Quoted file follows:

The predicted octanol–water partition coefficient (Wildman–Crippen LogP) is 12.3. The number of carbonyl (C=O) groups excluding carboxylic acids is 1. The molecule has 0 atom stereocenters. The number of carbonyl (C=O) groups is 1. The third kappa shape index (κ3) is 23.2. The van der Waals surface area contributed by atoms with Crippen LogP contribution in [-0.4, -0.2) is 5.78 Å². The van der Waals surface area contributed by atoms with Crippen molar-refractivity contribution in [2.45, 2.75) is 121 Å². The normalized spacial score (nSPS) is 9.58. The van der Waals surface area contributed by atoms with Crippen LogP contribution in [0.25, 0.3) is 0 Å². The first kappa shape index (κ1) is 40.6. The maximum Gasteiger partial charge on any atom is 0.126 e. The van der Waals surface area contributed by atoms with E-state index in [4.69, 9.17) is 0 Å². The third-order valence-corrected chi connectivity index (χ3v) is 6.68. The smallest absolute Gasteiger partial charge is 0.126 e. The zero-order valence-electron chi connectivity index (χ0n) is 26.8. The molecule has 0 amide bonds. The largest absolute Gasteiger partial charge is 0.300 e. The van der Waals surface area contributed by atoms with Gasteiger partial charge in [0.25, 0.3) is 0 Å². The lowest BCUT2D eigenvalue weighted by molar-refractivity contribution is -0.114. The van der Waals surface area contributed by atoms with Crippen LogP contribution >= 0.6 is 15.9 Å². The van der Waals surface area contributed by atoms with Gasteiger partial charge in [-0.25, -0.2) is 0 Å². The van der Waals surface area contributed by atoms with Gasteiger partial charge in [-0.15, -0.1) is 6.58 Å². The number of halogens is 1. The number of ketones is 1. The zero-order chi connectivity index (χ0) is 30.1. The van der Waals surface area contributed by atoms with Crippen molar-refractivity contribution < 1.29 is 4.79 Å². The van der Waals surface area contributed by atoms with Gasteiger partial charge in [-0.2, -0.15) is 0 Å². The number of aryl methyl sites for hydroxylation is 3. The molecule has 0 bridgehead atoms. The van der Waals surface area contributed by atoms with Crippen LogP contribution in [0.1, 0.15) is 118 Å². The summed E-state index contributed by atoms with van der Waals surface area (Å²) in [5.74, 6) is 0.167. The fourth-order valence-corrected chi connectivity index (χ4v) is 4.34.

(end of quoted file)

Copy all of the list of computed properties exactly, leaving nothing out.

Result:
The predicted octanol–water partition coefficient (Wildman–Crippen LogP) is 12.3. The number of carbonyl (C=O) groups excluding carboxylic acids is 1. The molecule has 0 atom stereocenters. The number of carbonyl (C=O) groups is 1. The third kappa shape index (κ3) is 23.2. The van der Waals surface area contributed by atoms with Crippen LogP contribution in [-0.4, -0.2) is 5.78 Å². The van der Waals surface area contributed by atoms with Crippen molar-refractivity contribution in [2.45, 2.75) is 121 Å². The normalized spacial score (nSPS) is 9.58. The van der Waals surface area contributed by atoms with Crippen LogP contribution in [0.25, 0.3) is 0 Å². The first kappa shape index (κ1) is 40.6. The maximum Gasteiger partial charge on any atom is 0.126 e. The van der Waals surface area contributed by atoms with E-state index in [4.69, 9.17) is 0 Å². The third-order valence-corrected chi connectivity index (χ3v) is 6.68. The smallest absolute Gasteiger partial charge is 0.126 e. The zero-order valence-electron chi connectivity index (χ0n) is 26.8. The molecule has 0 amide bonds. The largest absolute Gasteiger partial charge is 0.300 e. The van der Waals surface area contributed by atoms with Gasteiger partial charge in [0.25, 0.3) is 0 Å². The lowest BCUT2D eigenvalue weighted by molar-refractivity contribution is -0.114. The van der Waals surface area contributed by atoms with Crippen LogP contribution >= 0.6 is 15.9 Å². The van der Waals surface area contributed by atoms with Gasteiger partial charge in [-0.25, -0.2) is 0 Å². The van der Waals surface area contributed by atoms with Gasteiger partial charge in [-0.15, -0.1) is 6.58 Å². The number of halogens is 1. The number of ketones is 1. The zero-order chi connectivity index (χ0) is 30.1. The van der Waals surface area contributed by atoms with Crippen molar-refractivity contribution < 1.29 is 4.79 Å². The van der Waals surface area contributed by atoms with Gasteiger partial charge in [-0.2, -0.15) is 0 Å². The number of aryl methyl sites for hydroxylation is 3. The molecule has 0 bridgehead atoms. The van der Waals surface area contributed by atoms with Crippen LogP contribution in [0.1, 0.15) is 118 Å². The summed E-state index contributed by atoms with van der Waals surface area (Å²) in [5.74, 6) is 0.167. The fourth-order valence-corrected chi connectivity index (χ4v) is 4.34.